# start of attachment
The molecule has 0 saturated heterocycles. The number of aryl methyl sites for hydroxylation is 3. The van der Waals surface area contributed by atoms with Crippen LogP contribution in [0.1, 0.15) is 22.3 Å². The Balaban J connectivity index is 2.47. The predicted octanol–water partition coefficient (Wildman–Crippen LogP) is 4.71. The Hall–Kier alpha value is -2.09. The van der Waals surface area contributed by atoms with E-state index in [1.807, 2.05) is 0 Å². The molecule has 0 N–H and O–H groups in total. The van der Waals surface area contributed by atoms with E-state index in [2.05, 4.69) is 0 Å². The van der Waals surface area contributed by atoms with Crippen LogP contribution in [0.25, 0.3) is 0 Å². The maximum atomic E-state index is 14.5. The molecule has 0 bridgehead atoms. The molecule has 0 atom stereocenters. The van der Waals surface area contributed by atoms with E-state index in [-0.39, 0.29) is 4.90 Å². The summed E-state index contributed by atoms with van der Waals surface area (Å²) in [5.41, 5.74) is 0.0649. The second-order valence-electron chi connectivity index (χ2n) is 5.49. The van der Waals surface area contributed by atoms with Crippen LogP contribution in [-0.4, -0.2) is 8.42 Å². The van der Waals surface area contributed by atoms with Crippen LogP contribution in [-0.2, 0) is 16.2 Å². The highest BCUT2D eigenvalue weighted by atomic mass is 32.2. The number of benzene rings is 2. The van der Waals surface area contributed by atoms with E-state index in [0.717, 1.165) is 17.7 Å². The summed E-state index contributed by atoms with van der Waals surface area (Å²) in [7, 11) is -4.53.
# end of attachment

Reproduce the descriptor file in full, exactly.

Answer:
The molecule has 0 saturated heterocycles. The number of aryl methyl sites for hydroxylation is 3. The van der Waals surface area contributed by atoms with Crippen LogP contribution in [0.1, 0.15) is 22.3 Å². The Balaban J connectivity index is 2.47. The predicted octanol–water partition coefficient (Wildman–Crippen LogP) is 4.71. The Hall–Kier alpha value is -2.09. The van der Waals surface area contributed by atoms with E-state index in [1.807, 2.05) is 0 Å². The molecule has 0 N–H and O–H groups in total. The van der Waals surface area contributed by atoms with E-state index in [2.05, 4.69) is 0 Å². The van der Waals surface area contributed by atoms with Crippen LogP contribution in [0.25, 0.3) is 0 Å². The maximum atomic E-state index is 14.5. The molecule has 0 bridgehead atoms. The molecule has 0 atom stereocenters. The van der Waals surface area contributed by atoms with E-state index in [-0.39, 0.29) is 4.90 Å². The summed E-state index contributed by atoms with van der Waals surface area (Å²) in [5.41, 5.74) is 0.0649. The second-order valence-electron chi connectivity index (χ2n) is 5.49. The van der Waals surface area contributed by atoms with Crippen LogP contribution in [-0.4, -0.2) is 8.42 Å². The van der Waals surface area contributed by atoms with Crippen LogP contribution in [-0.2, 0) is 16.2 Å². The highest BCUT2D eigenvalue weighted by atomic mass is 32.2. The number of benzene rings is 2. The van der Waals surface area contributed by atoms with E-state index in [0.717, 1.165) is 17.7 Å². The summed E-state index contributed by atoms with van der Waals surface area (Å²) in [7, 11) is -4.53.